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  • Numeral classifiers in Chinese: The syntax-semantics interface by XuPing Li
  • Matthias Gerner
Numeral classifiers in Chinese: The syntax-semantics interface. By XuPing Li. (Trends in linguistics: Studies and monographs 250.) Berlin: De Gruyter Mouton, 2013. ISBN: 9783110289336. $140 (Hb).

This book, which is a revised and extended version of the author’s doctoral thesis, represents a state-of-the-art work, a milestone, on the syntax and semantics of Chinese-style classifiers. The aim of the book (see next paragraph) is clearly stated and broken down into incremental steps with well-formulated research questions and a rigorous set-up of empirical evidence. The author incorporates valuable insights from publications in Chinese not easily accessible to a worldwide audience. The integrated syntactic/semantic analysis is a departure from the prevalent cognitive/ontological paradigm characteristic of most works in the past fifty years. There are, however, certain inconsistencies in the semantic analysis that I highlight below.

The author argues against a grammatical basis for dividing Chinese nouns or Chinese classifiers into subcategories at the word level (e.g. count versus mass nouns, or sortal versus mensural classifiers). Instead, he proposes a division of classifiers at the phrasal level, into count classifier phrases versus measure classifier phrases. This underlying idea is reminiscent of the (in)alienable property that, similarly, is not a feature of words but of phrases. (In)alienability is the (im)possibility of separating the possessee from the possessor (Chappell & McGregor 1996).1

The author reviews empirical evidence for distinguishing between count and mass nouns, and between sortal and mensural classifiers. There is a ‘signature property’ (Chierchia 2010) that divides nouns into those that can be directly modified by numerals (count nouns) and those that cannot (mass nouns). Since all Chinese nouns carry the signature of mass nouns, the distinction of count versus mass nouns cannot be made at a grammatical level, only at an ontological level. Bare nouns, which the author investigates in a separate chapter, are underspecified between a kind-level reading and a (count/mass) object-level reading (Krifka 1995). The author deploys two tests that demonstrate this ambiguity. First, bare nouns can take kind-level predicates like juezhong ‘extinct’ or become kind-level predicates after the copula. Second, bare nouns that are objects of opaque verbs like zhao ‘seek’ are ambiguous between a kind-level reading and a definite object-level reading.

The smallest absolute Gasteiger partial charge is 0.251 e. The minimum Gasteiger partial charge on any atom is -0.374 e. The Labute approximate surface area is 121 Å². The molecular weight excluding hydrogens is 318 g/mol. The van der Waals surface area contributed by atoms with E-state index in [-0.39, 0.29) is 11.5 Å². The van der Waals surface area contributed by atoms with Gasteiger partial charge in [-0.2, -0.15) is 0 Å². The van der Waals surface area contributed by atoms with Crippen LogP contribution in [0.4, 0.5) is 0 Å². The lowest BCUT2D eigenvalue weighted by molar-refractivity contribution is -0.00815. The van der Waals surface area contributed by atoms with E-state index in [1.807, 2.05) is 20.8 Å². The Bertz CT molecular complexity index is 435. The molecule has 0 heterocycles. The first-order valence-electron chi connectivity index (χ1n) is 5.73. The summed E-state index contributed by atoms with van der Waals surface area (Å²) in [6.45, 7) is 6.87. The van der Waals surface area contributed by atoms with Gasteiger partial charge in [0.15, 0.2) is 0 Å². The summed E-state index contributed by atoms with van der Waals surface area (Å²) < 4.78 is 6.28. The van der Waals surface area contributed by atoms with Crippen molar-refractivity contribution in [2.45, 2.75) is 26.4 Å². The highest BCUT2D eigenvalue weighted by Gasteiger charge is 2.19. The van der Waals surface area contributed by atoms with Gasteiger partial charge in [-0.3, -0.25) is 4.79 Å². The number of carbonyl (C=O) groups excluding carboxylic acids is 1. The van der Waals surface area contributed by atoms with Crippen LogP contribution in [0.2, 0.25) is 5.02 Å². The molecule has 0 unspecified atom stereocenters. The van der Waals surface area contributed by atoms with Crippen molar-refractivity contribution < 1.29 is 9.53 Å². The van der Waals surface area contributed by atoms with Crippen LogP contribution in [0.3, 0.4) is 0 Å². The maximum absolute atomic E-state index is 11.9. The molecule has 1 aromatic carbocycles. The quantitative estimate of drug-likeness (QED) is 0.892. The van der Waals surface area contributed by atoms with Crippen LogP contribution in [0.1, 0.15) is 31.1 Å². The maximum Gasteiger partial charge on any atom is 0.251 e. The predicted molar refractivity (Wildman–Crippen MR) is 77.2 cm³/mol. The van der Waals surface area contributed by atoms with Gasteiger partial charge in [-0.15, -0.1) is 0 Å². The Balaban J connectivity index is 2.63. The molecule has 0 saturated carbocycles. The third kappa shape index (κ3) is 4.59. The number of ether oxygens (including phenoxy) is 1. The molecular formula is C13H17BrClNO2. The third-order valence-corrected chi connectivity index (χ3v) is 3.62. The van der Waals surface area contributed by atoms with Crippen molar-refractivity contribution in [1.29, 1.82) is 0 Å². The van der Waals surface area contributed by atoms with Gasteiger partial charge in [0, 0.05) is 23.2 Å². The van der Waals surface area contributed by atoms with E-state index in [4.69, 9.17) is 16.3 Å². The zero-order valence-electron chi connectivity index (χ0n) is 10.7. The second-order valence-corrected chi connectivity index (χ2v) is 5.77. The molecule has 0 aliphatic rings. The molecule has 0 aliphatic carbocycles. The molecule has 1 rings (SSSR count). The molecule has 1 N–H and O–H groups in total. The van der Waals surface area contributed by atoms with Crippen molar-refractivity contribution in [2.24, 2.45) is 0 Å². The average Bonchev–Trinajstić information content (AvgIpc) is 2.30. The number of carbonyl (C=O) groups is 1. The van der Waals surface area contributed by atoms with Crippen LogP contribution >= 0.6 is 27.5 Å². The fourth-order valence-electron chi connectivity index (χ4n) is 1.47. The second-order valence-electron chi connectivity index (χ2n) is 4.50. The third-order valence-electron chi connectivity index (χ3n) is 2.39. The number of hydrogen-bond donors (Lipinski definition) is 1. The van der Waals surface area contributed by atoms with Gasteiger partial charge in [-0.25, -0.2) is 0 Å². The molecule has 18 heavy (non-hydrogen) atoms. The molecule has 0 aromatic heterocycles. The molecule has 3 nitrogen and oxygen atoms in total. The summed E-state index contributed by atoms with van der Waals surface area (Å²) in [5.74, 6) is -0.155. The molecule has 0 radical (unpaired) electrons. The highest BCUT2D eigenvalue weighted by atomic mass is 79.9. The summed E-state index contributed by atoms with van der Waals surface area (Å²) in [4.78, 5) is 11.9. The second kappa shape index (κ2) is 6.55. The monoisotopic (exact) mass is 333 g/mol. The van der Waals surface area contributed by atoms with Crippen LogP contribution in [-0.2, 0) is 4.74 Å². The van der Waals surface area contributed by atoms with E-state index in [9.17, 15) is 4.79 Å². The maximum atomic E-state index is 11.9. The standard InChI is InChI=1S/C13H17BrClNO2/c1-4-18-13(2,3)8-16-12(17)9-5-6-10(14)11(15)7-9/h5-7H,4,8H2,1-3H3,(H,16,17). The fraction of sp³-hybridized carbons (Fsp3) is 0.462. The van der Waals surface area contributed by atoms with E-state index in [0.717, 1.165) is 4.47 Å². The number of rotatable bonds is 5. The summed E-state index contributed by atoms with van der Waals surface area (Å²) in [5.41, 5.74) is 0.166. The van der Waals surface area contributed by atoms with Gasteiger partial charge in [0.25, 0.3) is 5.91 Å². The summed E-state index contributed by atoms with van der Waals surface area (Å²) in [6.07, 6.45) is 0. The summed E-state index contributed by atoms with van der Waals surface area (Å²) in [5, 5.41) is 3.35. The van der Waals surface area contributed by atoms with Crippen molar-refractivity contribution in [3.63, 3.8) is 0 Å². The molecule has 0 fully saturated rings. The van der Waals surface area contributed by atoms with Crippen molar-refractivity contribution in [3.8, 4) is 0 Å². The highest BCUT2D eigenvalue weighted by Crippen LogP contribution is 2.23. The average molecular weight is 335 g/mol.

Moreover, the author discounts any evidence that would allow drawing a grammatical distinction between sortal and mensural classifiers that in turn could be used to differentiate between count and mass nouns. He argues against three pieces of evidence that Cheng and Sybesma (1998) advanced in support of a distinction between sortal and mensural classifiers. First, it is not always the case that sortal classifiers are denominal morphemes and mensural classifiers nominal morphemes. Some sortal classifiers, for example, are grammaticalized from verbs (gua ‘hang’) and adjectives (wan ‘curved’), while some mensural classifiers cannot be used as nouns that take classifiers. Second, not all sortal classifiers disallow modification by the adjectives da ‘big’/xiao ‘small’. (Mensural classifiers, by contrast, can take size adjectives.) The author quotes Lu (1987), [End Page 971] who identifies twenty-four sortal classifiers with possible adjectival modification. Third, there are many counterexamples to Cheng and Sybesma’s claim that sortal classifiers cannot be followed by the nominalizer de, while mensural classifiers can. A summary of these counterexamples is presented in Table 1.

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Table 1.

Sortal classifiers and counterexamples.

In support of the author’s argumentation, we can further cite the fact that certain sortal classifiers can categorize both count and mass nouns. The classifier tiao, for example, categorizes lengthy count objects and also mass objects such as precious metals.

  1. (1).

    1. a.

    2. b.

The main proposal of the book is a syntactic dichotomy of Chinese count and measure classifier phrases. Many scholars observed that container classifier phrases like three bottles of water are ambiguous between a count reading and a measure reading (e.g. Selkirk 1977).

  1. (2).

    1. a. John carried [three bottles of water] home.          (count)

    2. b. I poured [three bottles of water] into the soup.          (measure)

On the count...


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pp. 971-974
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